Thesis Research:

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Jonah Novek

LAP 334
414-229-4794
jnovek@uwm.edu  

Thesis Research:

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Katie Pauls

LAP 332
414-229-3952
kpauls@uwm.edu  

Thesis Research:
My research focuses on a high-latitude shelf edge to slope fauna from the Tepuel-Genoa Basin in Chubut Province in Patagonia, Argentina in order to better understand the responses of a high-latitude fauna to changing environmental conditions, and to develop a more robust understanding of climate change and its impacts on the biosphere during the Late Paleozoic Ice Age (LPIA). I work with Dr. Margaret Fraiser and Dr. John Isbell to recreate the paleocommunities as well as the varying depositional environments in the Pampa de Tepuel Formation in the Tepuel Basin. Most of the known LPIA marine faunal data come from low-latitudinal regions, and have been used as a global proxy. However, modern organisms in the tropics and polar regions respond differently to changing climate, and the same can be proposed for paleocommunities during the LPIA. The Tepuel Basin contains a nearly-continuous depositional history during the LPIA, and holds the potential to provide in-depth insight into the collapse of the LPIA. The changes and adaptations of the biota can also serve as a proxy for understanding future trends in Earth’s climate system. By continuing research on the LPIA, we may be better able to understand the fundamental factors of species and ecosystem instability because of the substantial environmental and climatic shifts that occurred.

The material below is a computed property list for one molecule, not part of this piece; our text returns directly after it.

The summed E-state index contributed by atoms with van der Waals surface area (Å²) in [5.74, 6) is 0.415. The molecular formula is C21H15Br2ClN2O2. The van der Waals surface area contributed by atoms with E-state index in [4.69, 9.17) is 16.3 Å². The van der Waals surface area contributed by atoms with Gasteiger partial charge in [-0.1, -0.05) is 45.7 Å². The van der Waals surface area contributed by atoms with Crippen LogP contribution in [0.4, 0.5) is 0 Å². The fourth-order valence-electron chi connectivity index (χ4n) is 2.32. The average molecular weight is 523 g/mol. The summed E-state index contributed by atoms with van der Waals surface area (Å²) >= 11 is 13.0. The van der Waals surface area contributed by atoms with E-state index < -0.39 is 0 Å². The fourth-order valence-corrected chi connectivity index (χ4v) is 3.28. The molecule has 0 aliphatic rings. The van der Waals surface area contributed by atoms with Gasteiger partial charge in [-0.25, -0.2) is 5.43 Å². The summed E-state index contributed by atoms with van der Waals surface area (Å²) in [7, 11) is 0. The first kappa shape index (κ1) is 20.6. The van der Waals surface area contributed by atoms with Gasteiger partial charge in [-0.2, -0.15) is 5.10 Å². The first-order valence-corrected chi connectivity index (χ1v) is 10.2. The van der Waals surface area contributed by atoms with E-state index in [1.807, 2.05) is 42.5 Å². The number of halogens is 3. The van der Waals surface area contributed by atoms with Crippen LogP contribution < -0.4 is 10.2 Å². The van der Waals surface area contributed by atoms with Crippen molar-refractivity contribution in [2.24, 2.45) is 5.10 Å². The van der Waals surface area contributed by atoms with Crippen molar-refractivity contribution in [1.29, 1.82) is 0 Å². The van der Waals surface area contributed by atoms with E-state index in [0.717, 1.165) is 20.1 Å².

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Andrew Parisi

LAP 330
414-229-2772 aparisi@uwm.edu Dyanna Czeck

Thesis Research:

I will be working with Dyanna Czeck on a series of outcrops in the Quetico Subrovenience of Ontario, just North of Minnesota. I will be looking at deformed veins within the metamorphosed rocks. Due to the orientation of the veins, some were compressed while others were extended during deformation. I will be applying a method devised by Yvette Kuiper at Colorado School of mines in which the vein orientation and deformation, when plotted on a stereonet, will reveal the stresses on the area during an orogeny over one billion years ago. I will then compare the results of the new method with previous results.

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Tom Pedersen

LAP 334
414-229-4794 peders49@uwm.edu

Thesis Research:

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Jenna Rolle

LAP 334
414-229- 4794
jjrolle@uwm.edu Margaret Fraiser

Thesis Research:
I study Early Triassic paleoecology, focusing specifically on the recovery of echinoids in the western United States following the end-Permian mass extinction. Early Triassic marine environments were characterized by oceanic warming due in part to elevated levels of atmospheric CO2 and periodic intervals of localized anoxia, resulting in an overall restructuring of faunal dominance, distribution, and biodiversity. My field investigations in the western U.S. have revealed that echinoids thrived within storm dominated, shallow marine shelves on the eastern margin of Panthalassa despite their deleterious surroundings. Thus, by using echinoids as a proxy, the environmental conditions required for sustaining diverse and well-established paleocommunities given the harsh marine conditions of the Early Triassic may become more apparent.